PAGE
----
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Saturday, January 6, 2018

How The Academy Awards Passed Christopher Nolan By

In 2008, five films were nominated for Best Picture. Those films were: Front/Nixon, The Curious Case of Benjamin Button, Milk, The Reader, and the winner Slumdog Millionaire. 2008 also saw the rise of one of the greatest films of all time. The film has a 9.0 on and is ranked the #4 film of all time by the site, it has a 94% on Rotten Tomatoes, and, at the time, was the 2nd highest grossing domestic film ever. The film was both a cinematic achievement shaping the way we not only viewed superhero films, but films in general, and a commercial smash. It was nominated at the Academy Awards for Best Cinematography, Best Editing, Best Art Direction, Best Make Up, Best Sound Mixing, and Best Visual Effects and it won the Oscar for Best Sound Editing and Heath Ledger won for Best Supporting Actor.

That film is obviously The Dark Knight. Conspicuously, the three major Academy Award nominations the film did not receive was Best Adapted Screenplay, Best Director, and most notably Best Picture. In fact, The Dark Knight's snub in the Best Picture category famously helped paved the way for the Best Picture expansion we see today where up to 10 films can earn a nomination. Since the expansion, we've seen genre and action films like Avatar and Mad Max: Fury Road earn Best Picture nominations (as well as nominations for their directors). We have also seen the rise of genre and actions shows in television awards as well with Game of Thrones sweeping the Emmys in recent years.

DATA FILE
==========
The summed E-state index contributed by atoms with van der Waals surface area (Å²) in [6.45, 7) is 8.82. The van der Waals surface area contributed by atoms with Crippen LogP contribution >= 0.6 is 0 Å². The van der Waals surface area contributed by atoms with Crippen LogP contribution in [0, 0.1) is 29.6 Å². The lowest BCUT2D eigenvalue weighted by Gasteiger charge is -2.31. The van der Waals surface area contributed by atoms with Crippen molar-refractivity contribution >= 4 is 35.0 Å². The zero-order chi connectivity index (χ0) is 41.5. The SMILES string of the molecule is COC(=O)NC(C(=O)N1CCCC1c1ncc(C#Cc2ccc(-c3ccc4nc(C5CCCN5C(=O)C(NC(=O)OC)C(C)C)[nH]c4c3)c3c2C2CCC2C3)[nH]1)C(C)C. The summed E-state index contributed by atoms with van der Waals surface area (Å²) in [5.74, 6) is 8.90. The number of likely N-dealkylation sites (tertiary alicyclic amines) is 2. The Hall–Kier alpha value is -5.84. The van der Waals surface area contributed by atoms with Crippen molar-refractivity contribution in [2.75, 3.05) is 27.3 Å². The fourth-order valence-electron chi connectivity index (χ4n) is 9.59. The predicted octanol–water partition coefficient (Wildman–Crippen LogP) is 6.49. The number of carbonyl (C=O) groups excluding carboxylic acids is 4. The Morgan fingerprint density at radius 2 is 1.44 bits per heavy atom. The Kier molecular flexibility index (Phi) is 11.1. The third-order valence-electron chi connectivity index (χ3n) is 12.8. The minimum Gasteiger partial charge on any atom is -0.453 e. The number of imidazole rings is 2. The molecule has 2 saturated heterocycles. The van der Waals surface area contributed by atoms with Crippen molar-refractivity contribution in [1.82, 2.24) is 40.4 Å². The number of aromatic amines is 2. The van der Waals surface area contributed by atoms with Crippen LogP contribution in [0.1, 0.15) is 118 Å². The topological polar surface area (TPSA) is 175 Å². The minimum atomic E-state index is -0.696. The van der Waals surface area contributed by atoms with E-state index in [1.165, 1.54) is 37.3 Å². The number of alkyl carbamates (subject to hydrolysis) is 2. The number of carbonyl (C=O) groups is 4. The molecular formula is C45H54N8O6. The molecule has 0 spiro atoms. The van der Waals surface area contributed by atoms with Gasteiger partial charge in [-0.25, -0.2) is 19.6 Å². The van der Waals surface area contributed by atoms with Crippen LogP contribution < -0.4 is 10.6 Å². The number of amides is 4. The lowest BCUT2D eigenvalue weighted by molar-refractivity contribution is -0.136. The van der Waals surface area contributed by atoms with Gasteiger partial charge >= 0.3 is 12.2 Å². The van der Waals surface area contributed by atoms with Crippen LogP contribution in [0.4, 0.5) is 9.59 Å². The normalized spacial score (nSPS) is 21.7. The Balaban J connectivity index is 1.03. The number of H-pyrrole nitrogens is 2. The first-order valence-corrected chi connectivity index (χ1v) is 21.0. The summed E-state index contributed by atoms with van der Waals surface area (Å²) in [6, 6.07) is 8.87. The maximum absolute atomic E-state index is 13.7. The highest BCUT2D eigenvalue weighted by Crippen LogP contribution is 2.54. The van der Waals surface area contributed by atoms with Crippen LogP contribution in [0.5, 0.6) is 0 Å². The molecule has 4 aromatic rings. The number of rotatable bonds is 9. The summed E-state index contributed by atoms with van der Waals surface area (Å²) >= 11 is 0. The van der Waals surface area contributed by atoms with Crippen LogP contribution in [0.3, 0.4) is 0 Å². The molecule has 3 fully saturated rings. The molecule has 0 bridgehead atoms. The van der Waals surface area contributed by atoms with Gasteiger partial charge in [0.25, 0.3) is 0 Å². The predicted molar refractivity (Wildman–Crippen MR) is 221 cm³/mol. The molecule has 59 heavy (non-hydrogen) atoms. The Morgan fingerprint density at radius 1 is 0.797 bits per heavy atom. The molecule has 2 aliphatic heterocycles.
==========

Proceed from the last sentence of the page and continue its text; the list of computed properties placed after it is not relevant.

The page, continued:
Whether you personally enjoy his films or not, Christopher Nolan is the director of a generation. His films like The Dark Knight  trilogy, Memento, and Inception speak to generation of older Millenials the same way that Steven Spielberg helped create the blockbuster Hollywood economy for generations prior. While Spielberg excelled in bringing out our inner child at the cinema, but hasn't had the best track record in making "prestigious" films, Christopher Nolan has found a way to transcend and expand upon the Hollywood blockbuster and marry entertainment with esteem. Further, Nolan helped build his creative and financial reputation before the Marvel boom spiked, so he's one of the few members in Hollywood allowed to make original blockbuster spectacles that aren't based off of a comic book (Ironically, it was a superhero that led him to this point, but that's for another post). This is why it would be a shame to let this opportunity slip and we need to honor Christopher Nolan in 2018 by giving him the Best Director Academy Award.

Shamefully, Christopher Nolan has never even received a Best Director nomination. He's received Oscar nominations for writing Memento and for writing and producing Inception, but never a nod for directing. 2018 seems like Nolan's best chance to not only receive a Best Director nomination for his masterpiece Dunkirk, but also to win it. (As of the writing of this post, has Nolan as the front runner). When Dunkirk was first released in theaters, there was not a shortage of Oscar buzz surrounding it. After years of making films that didn't seem to fit The Academy's taste, Nolan's WWII epic seems like the perfect opportunity to sweep the Academy Awards come March 2018.

However, over the past few years, what The Academy is and what its tastes are have shifted dramatically. Ever since  the #OscarsSoWhite scandal, The Academy had made a conscious effort to expand its membership base to make it younger, more female, and more racial diverse and to expel older members who have not been consistently working in the movie business. This way, we can have Academy Award nominations that more accurately reflect the diversity of this country.